The downward gap that the main European indices generated at the opening of the week (distance between Friday’s close and Monday’s opening) is now the resistance that must be overcome “so that we can talk about strength and so that risks are removed. bears to attend a major correction that could seek the minimum zone that marked the EuroStoxx 50 in May and last July around 3,800 / 3,900 points “, explains Joan Cabrero, strategist at Ecotrader .
For these gaps to be closed, the indices should be able to exceed the levels where they closed last week at the end of the week, for which the EuroStoxx 50 should exceed 4,130 points at the close of next Friday and in the case of the Ibex 35 it should close above the 8,760 and 8,850 points. “We are talking about waiting for the closing of Friday since these gaps were opened on a Monday and, therefore, they must have a weekly treatment,” he concludes.
“Over the next several weeks, and perhaps the next few months, Evergrande together with the Fed and the Delta variant will continue to create great volatility, and to some extent that volatility will be a buying opportunity,” observes Vasu Menon, strategist at OCBC Bank. Wealth Management.
The comment summarizes well what is being experienced this week in the markets, with doubts about the solvency of the Chinese real estate company Evergrande and the withdrawal of monetary stimuli as the main poles of concern, which was manifested mainly on Monday, prevailing the optimism of new in the last two sessions.
Evergrande calms the market
The real estate subsidiary of the Chinese group Evergrande has announced that it will pay the interest on a set of bonds traded through the Shenzhen Stock Exchange due in 2025. The announcement of the group’s main subsidiary comes at a time when Evergrande is in serious financial difficulties due to its liquidity problems and the large debts it will face in the coming months, something that has caused great uncertainty in global markets.
Added to this are the voices that are beginning to encrypt the impact of this situation. Li Daokui, a former adviser to the People’s Bank of China, has affirmed that the real estate crisis will slow down the Asian giant’s economic growth. “It is still too early to predict what the impact will be, but I would say that right now, according to my rough estimate, a basis point on GDP growth,” he said.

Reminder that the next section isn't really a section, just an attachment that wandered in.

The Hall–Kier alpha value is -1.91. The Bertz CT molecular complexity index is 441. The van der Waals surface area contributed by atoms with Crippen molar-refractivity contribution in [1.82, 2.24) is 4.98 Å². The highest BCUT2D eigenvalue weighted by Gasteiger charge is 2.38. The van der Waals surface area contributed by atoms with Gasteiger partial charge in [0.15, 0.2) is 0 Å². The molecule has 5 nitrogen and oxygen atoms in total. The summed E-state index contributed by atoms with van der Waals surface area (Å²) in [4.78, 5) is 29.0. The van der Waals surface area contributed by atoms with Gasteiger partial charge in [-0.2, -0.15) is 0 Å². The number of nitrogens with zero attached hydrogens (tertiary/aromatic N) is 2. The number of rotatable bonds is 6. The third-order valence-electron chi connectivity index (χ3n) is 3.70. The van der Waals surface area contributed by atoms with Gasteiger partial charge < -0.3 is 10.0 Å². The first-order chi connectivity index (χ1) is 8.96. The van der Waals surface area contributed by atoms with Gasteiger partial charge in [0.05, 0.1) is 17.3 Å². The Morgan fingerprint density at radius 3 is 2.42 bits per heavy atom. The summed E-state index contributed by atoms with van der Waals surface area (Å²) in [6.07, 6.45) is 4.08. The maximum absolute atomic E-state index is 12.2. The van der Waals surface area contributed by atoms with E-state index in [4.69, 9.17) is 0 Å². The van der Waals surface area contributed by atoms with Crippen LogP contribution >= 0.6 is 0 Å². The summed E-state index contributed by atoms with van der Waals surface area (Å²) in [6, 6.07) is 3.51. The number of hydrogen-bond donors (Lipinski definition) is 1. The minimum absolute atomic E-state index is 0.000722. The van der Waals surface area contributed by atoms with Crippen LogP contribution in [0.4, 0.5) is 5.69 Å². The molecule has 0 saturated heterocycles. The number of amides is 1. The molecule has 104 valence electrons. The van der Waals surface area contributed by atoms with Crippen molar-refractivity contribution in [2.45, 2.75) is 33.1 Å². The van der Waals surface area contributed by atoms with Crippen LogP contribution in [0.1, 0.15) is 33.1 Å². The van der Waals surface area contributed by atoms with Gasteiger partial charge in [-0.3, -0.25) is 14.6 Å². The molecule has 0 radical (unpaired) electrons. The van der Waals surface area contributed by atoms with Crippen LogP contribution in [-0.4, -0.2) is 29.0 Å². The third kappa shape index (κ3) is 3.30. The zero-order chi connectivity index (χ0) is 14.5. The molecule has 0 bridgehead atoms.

The oil rises
Futures that are traded on oil rose this Wednesday a little more than one percentage point and once again reached the maximum zone of the pandemic, above 75 dollars in the case of a barrel of Brent, a benchmark in Europe.
The increases are now supported by the reduction in crude inventories known this Tuesday in the United States, just to the general optimism about the situation of Evergrande collapse, and before the key meeting of the Fed.
Little movement in debt
Calm down in the debt market before the Fed offers a press conference from which details on tapering (withdrawal of stimulus) are expected. How and when bond purchases will be reduced will be the keys amid the tension introduced by the Evergrande collapse into the global financial system, although the great snowball of Chinese junk debt does not arrive until spring, which leaves room for China and the real estate to address it.
It also helps reassure that the United States Congress has made progress in suspending the debt limit, which is now facing harsh processing by the Senate. The Democrats’ bill, which faces Republican opposition, would keep the government funded until early December.
No changes from the BoJ
The Bank of Japan (BoJ) decided this Wednesday to keep its monetary policy unchanged, after evaluating positively the moderate recovery in the country and the progress of the Covid-19 vaccination for the normalization of economic activities.
At the end of its two-day monthly meeting, the monetary policy committee of the Japanese central bank decided by majority to maintain its ultra-flexible policy, based on a negative short-term interest rate (-0.1%) and an extensive purchase program. of government bonds and exchange-traded funds to keep 10-year bond yields around 0%.
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